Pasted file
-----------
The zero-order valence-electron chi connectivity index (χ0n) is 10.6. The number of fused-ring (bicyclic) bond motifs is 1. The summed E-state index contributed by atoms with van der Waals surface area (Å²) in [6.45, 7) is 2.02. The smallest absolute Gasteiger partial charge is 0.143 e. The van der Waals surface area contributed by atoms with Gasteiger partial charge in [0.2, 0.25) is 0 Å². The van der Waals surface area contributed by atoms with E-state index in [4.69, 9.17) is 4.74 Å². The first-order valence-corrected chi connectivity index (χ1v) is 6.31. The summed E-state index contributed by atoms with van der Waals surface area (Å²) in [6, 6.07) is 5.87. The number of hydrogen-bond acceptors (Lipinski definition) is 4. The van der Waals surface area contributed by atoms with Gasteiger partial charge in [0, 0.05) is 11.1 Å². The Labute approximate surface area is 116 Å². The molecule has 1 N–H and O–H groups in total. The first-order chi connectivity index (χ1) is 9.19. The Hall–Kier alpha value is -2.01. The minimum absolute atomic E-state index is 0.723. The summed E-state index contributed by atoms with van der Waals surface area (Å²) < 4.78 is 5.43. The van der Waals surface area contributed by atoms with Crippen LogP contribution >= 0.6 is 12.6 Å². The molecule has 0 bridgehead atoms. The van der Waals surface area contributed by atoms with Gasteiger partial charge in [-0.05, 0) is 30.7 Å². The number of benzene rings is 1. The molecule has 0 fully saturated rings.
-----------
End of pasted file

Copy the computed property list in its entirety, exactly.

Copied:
The zero-order valence-electron chi connectivity index (χ0n) is 10.6. The number of fused-ring (bicyclic) bond motifs is 1. The summed E-state index contributed by atoms with van der Waals surface area (Å²) in [6.45, 7) is 2.02. The smallest absolute Gasteiger partial charge is 0.143 e. The van der Waals surface area contributed by atoms with Gasteiger partial charge in [0.2, 0.25) is 0 Å². The van der Waals surface area contributed by atoms with E-state index in [4.69, 9.17) is 4.74 Å². The first-order valence-corrected chi connectivity index (χ1v) is 6.31. The summed E-state index contributed by atoms with van der Waals surface area (Å²) in [6, 6.07) is 5.87. The number of hydrogen-bond acceptors (Lipinski definition) is 4. The van der Waals surface area contributed by atoms with Gasteiger partial charge in [0, 0.05) is 11.1 Å². The Labute approximate surface area is 116 Å². The molecule has 1 N–H and O–H groups in total. The first-order chi connectivity index (χ1) is 9.19. The Hall–Kier alpha value is -2.01. The minimum absolute atomic E-state index is 0.723. The summed E-state index contributed by atoms with van der Waals surface area (Å²) < 4.78 is 5.43. The van der Waals surface area contributed by atoms with Crippen LogP contribution >= 0.6 is 12.6 Å². The molecule has 0 bridgehead atoms. The van der Waals surface area contributed by atoms with Gasteiger partial charge in [-0.05, 0) is 30.7 Å². The number of benzene rings is 1. The molecule has 0 fully saturated rings.